Coeur d’Alene, Idaho, a growing town near the Canadian border, is what author Rich Benjamin calls a Whitopia–a place that is overwhelmingly white in the face of increasing national diversity. Maria traveled to Coeur d’Alene and met Pat Boland, a former LAPD officer who moved with his family from Los Angeles in 2001 to the highly homogenous community of Northern Idaho with a troubled history of white supremacy. She also talks with Patricia Gonzalez, a Mexican restaurant manager who experienced firsthand the leftover racist and anti-immigrant attitudes of the town–yet who nonetheless has no desire to leave.

Made in conjunction with Futuro Media Group’s new television series America by the Numbers with Maria Hinojosa, Maria looks at what these Whitopias mean for a country that is less and less white.

America By The Numbers: Our Private Idaho Trailer from The Futuro Media Group on Vimeo.

Fear of those who are supposed to protect you

What happens when those who are supposed to protect you are the source of your fear? We talk to Jennifer Gonnerman, a reporter for the New Yorker whose latest piece follows the unfortunate story of Kalief Browder.

Kalief was held at Riker’s Island for more than 1,000 days without trial. For many of those days he was in solitary confinement. After three years of being held the charges against Browder were finally dropped. But Browder continues to experience fear…

You can find the New Yorker article here.

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Jennifer Gonnerman is a contributing writer for New York Magazine and Mother Jones. She is also the author of “Life on the Outside: The Prison Odyssey of Elaine Bartlett,” which was a finalist for the National Book Award.

 

 

 

 

Photo by Joe Raedle/Getty Images

The Day of the Dead gets its Hollywood moment

Jorge Gutierrez and Sandra Equihua know a thing or two about the Day of the Dead. The director of the new animated film The Book of Life and his wife who was a character designer for the film got engaged and married on el dia de los muertos.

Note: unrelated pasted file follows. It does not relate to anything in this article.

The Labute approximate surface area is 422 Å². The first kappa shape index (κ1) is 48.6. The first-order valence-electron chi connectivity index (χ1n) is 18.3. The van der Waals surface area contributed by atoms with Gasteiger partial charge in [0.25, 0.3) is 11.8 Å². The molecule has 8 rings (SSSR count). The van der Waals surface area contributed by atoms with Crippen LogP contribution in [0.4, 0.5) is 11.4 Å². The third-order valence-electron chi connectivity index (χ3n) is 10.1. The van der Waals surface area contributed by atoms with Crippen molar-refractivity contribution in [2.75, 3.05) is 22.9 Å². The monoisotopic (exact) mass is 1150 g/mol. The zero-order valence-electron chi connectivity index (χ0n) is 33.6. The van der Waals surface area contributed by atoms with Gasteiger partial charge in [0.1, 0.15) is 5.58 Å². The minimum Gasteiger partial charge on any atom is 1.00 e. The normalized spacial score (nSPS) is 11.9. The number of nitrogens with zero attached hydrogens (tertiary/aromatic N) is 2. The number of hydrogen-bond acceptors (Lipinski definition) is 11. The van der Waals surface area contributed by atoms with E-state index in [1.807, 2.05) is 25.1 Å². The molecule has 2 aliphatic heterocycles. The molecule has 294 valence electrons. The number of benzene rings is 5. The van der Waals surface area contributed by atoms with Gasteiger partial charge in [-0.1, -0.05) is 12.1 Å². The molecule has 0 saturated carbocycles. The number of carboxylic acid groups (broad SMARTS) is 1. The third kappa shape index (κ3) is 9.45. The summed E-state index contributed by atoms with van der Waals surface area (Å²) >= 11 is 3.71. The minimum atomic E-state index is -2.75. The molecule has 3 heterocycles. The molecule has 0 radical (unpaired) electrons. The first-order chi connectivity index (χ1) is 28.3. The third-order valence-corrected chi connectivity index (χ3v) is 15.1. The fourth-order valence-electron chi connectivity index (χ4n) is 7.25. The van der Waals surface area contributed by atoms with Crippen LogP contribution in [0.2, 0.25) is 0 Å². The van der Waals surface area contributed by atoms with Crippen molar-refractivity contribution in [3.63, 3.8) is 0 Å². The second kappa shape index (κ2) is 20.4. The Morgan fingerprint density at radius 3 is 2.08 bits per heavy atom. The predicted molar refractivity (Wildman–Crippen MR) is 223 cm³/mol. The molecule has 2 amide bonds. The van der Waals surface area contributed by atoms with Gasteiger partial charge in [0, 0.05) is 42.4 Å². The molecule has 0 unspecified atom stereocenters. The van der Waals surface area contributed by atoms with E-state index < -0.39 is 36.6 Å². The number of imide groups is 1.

So it only fits that their first big studio theatrical film be inspired by it. They tell us what day of the dead means to them and how they hope to pass on its meaning to others.

The Book of Life comes out October 17th.

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Jorge R. Gutiérrez is an animator, painter, writer and director who created the multiple Annie and Emmy award winning animated television series El Tigre: The Adventures of Manny Rivera for Nickelodeon.

Sandra Equihua is an illustrator, painter, and animated character designer.

Sabiduría: The Silver Lining of Cancer

Maria Martin, the founding executive producer of Latino USA, tells us about the unexpected good that has come with a fearful diagnosis.

Maria Marmartin_maria700tin is a pioneering public radio journalist with over two dozen awards for her work covering U.S. Latino issues and Latin America. She began her radio career as a volunteer at the first Latino-owned and -operated public radio station in the country—KBBF in Santa Rosa, California. She’s gone on to develop groundbreaking programs and series for public radio, including NPR’S Latino USA, and Después de las Guerras: Central America after the Wars. A recipient of a Fulbright and three Knight fellowships, she has extensive experience in journalism and radio training in Latin America, especially in Guatemala and Bolivia. 

 

 

REUTERS/Jason Reed

This Week’s Captions: The Fear Of…

This week Latino USA examines fear, from facing it, to what we learn from it. We hear about people stopped by border patrol who cite the fifth amendment, a man deported to a home he never knew, and a fight for justice after a loved one is gunned down by cops. We learn about the Mexican folk saint some whites are worshipping, and counties where others are fleeing multiculturalism. Plus the story of a young man who sat in solitary confinement without a trial, a new movie inspired by the Day of the Dead, and why even a cloud as gloomy as cancer can have a silver lining.

ABOUT CAPTIONING:
Latino USA, the foremost Latino voice in public media and the longest running Latino-focused program on radio, is the first radio program to commence equal-access distribution via Captioning for Radio. “Research has shown that Latino children have a higher incidence of hearing loss and deafness than other populations,” according to Latino USA’s Anchor & Executive Producer Maria Hinojosa. “When the opportunity to break this sound barrier came to our attention, we were pleased to embrace this new technology developed by NPR Labs and Towson University for the thousands of Latinos with serious hearing loss.”
The International Center for Accessible Radio Technology (ICART), a strategic alliance between NPR and Towson University, is co-directed by Mike Starling of NPR and Ellyn Sheffield of Towson University.
For each week’s captioning, check back on http://latinousa.org/captions.